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ARS Home » Southeast Area » Mississippi State, Mississippi » Crop Science Research Laboratory » Genetics and Sustainable Agriculture Research » Research » Publications at this Location » Publication #246619

Title: Microbial and Antibiotic REsistant Constituents Associated with Biological Aerosols Within A Commercial Poultry House

item Brooks, John
item McLaughlin, Michael
item Scheffler, Brian
item Miles, Dana

Submitted to: Science of the Total Environment
Publication Type: Peer Reviewed Journal
Publication Acceptance Date: 6/17/2010
Publication Date: 9/1/2010
Citation: Brooks, J.P., McLaughlin, M.R., Scheffler, B.E., Miles, D.M. 2010. Microbial and antibiotic resistant constituents associated with biological aerosols and poultry litter within a commercial poultry house. Science of the Total Environment. 408:4770-4777.

Interpretive Summary: Modern large-scale poultry rearing provides an ideal environment for harboring disease causing bacteria in the house bedding (litter). While it is understood and assumed that there will be a significant presence in the litter, it is largely not understood the impact on poultry house air. The purpose of this study was to determine the presence of common poultry antibiotic-resistant and pathogenic bacteria in the litter and air environment following a typical flock cycle. In litter, it was determined most measured bacteria followed a pattern of incremental increasing as the flock cycle progressed and subsequent decreasing when chickens were removed. This trend remained true for the aerosol environment as well; though aerosolized bacteria were more concentrated inside, they were far less concentrated outdoors, which may indicate that very few survive or are being released outside. Antibiotic resistance patterns were determined for select bacteria and overall most were found to have resistance to only a few antibiotic classes. Very few were found to be multi-class resistant. Overall, antibiotic resistance did increase as the time progressed from no chickens to directly prior to the sell-out period. It’s not understood at this time what, if any, problems exist due to aerosolized antibiotic resistant bacteria in the poultry house, but workers should practice hygienic practices such as wearing masks and gloves while in the house.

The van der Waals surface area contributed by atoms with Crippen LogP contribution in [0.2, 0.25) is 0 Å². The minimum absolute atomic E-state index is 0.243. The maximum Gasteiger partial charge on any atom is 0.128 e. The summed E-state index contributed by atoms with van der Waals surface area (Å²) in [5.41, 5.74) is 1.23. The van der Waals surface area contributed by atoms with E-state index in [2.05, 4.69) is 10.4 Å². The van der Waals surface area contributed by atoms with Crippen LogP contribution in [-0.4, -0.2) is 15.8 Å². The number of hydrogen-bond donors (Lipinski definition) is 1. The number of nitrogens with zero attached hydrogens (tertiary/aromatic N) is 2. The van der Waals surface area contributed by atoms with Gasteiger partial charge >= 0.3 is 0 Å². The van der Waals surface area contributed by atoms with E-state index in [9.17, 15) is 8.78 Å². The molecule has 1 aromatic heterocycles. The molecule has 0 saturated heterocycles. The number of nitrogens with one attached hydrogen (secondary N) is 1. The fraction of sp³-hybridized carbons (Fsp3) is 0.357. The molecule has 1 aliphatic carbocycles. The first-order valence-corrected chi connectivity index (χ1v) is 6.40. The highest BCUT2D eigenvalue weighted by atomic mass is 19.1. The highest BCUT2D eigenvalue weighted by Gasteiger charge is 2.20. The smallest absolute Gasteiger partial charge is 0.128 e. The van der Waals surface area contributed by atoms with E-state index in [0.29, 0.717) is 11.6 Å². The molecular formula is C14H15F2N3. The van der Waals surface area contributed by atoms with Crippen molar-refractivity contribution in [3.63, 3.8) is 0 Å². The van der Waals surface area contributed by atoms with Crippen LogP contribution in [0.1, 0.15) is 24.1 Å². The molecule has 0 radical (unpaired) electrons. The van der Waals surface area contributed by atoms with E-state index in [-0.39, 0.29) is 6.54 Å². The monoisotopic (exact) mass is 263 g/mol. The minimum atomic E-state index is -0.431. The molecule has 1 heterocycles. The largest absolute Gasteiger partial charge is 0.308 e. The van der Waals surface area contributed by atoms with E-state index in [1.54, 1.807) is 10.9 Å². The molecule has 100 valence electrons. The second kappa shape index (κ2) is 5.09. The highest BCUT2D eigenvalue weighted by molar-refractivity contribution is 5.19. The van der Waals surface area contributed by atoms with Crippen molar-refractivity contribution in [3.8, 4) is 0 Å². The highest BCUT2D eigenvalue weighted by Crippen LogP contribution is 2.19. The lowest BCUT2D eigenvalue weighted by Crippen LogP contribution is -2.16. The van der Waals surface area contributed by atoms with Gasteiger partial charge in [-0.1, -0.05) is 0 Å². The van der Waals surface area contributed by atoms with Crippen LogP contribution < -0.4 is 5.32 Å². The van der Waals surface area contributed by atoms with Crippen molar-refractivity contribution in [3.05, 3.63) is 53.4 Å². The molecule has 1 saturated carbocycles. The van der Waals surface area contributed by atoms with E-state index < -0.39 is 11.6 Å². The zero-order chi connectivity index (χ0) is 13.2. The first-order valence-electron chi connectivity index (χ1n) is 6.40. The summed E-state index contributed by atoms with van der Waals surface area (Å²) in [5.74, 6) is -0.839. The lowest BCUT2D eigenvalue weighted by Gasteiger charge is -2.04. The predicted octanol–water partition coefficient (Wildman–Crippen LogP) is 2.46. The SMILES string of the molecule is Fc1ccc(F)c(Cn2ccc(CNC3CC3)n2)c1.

Technical Abstract: Poultry are known to harbor antibiotic resistant and pathogenic bacteria, and as such poultry litter and poultry house air can be contaminated with these bacteria. Health researchers have typically focused on the presence of aerosolized endotoxin, NH3, and particulate matter within poultry houses; however the presence of antibiotic resistant bacteria in biological aerosols is largely not understood. The purpose of this study was to determine the amount of aerosolized bacteria, particularly fecal indicators, staphylococci, and enterococci, associated with poultry house and outdoor air. Aerosol samples were collected using SKC Biosamplers in triplicate at multiple locations on the farm and in the house. Antibiotic resistance was investigated using the Kirby Bauer method on selected isolates using twelve different antibiotics spanning both narrow to broad spectrums of effectiveness. Overall there was a cyclical increase in bacterial concentrations as flocks progressed from pre-flock to late-flock, with >2 orders magnitude lower concentration during pre-flock periods (no chickens), in both the litter and aerosol samples. It was interesting to note that samples collected at the end of the house (near exhaust fans) produced counts approximately 1 order magnitude greater than samples collected in the center of the house. Overall, endotoxin followed similar trends with increases at the fan end of the house and dependent on flock cycle stage. The house environment provided for significantly concentrated endotoxin levels; most were similar to other poultry houses and sheds described in the literature. It was estimated that Staphylococcus and Enterococcus bacteria accounted for at least 90% of cultured aerobic bacteria. Rarely was an isolate resistant to more than 4 antibiotic classes; however, there was a trend upwards in overall resistance of select organisms as the flock cycle progressed. It appears that although levels of antibiotic resistant bacteria were highly concentrated within the house, levels were much lower outside of the house, and very little house escape occurred. Simple use of hygienic masks and gloves would limit the amount of interaction between workers and any poultry litter associated bacteria, be it aerosol or litter contact.